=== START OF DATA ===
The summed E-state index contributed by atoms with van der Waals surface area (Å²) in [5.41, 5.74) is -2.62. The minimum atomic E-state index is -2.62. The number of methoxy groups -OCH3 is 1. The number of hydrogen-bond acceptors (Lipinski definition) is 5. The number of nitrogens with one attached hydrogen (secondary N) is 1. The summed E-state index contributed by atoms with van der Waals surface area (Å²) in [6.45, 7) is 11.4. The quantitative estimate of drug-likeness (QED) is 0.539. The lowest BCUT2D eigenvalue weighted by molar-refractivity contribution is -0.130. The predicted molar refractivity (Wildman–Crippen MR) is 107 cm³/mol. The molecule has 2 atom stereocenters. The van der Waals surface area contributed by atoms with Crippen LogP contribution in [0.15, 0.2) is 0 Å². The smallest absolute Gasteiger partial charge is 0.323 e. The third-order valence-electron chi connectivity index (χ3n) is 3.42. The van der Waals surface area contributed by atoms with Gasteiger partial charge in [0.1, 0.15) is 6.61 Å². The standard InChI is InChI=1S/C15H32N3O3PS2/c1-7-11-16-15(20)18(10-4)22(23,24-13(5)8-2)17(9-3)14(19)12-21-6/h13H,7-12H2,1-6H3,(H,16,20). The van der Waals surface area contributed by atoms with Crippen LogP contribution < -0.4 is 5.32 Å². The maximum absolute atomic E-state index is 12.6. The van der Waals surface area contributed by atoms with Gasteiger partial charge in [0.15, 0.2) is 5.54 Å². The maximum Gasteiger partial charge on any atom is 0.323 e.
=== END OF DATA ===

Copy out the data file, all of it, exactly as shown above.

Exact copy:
The summed E-state index contributed by atoms with van der Waals surface area (Å²) in [5.41, 5.74) is -2.62. The minimum atomic E-state index is -2.62. The number of methoxy groups -OCH3 is 1. The number of hydrogen-bond acceptors (Lipinski definition) is 5. The number of nitrogens with one attached hydrogen (secondary N) is 1. The summed E-state index contributed by atoms with van der Waals surface area (Å²) in [6.45, 7) is 11.4. The quantitative estimate of drug-likeness (QED) is 0.539. The lowest BCUT2D eigenvalue weighted by molar-refractivity contribution is -0.130. The predicted molar refractivity (Wildman–Crippen MR) is 107 cm³/mol. The molecule has 2 atom stereocenters. The van der Waals surface area contributed by atoms with Crippen LogP contribution in [0.15, 0.2) is 0 Å². The smallest absolute Gasteiger partial charge is 0.323 e. The third-order valence-electron chi connectivity index (χ3n) is 3.42. The van der Waals surface area contributed by atoms with Gasteiger partial charge in [0.1, 0.15) is 6.61 Å². The standard InChI is InChI=1S/C15H32N3O3PS2/c1-7-11-16-15(20)18(10-4)22(23,24-13(5)8-2)17(9-3)14(19)12-21-6/h13H,7-12H2,1-6H3,(H,16,20). The van der Waals surface area contributed by atoms with Crippen LogP contribution < -0.4 is 5.32 Å². The maximum absolute atomic E-state index is 12.6. The van der Waals surface area contributed by atoms with Gasteiger partial charge in [0.15, 0.2) is 5.54 Å². The maximum Gasteiger partial charge on any atom is 0.323 e.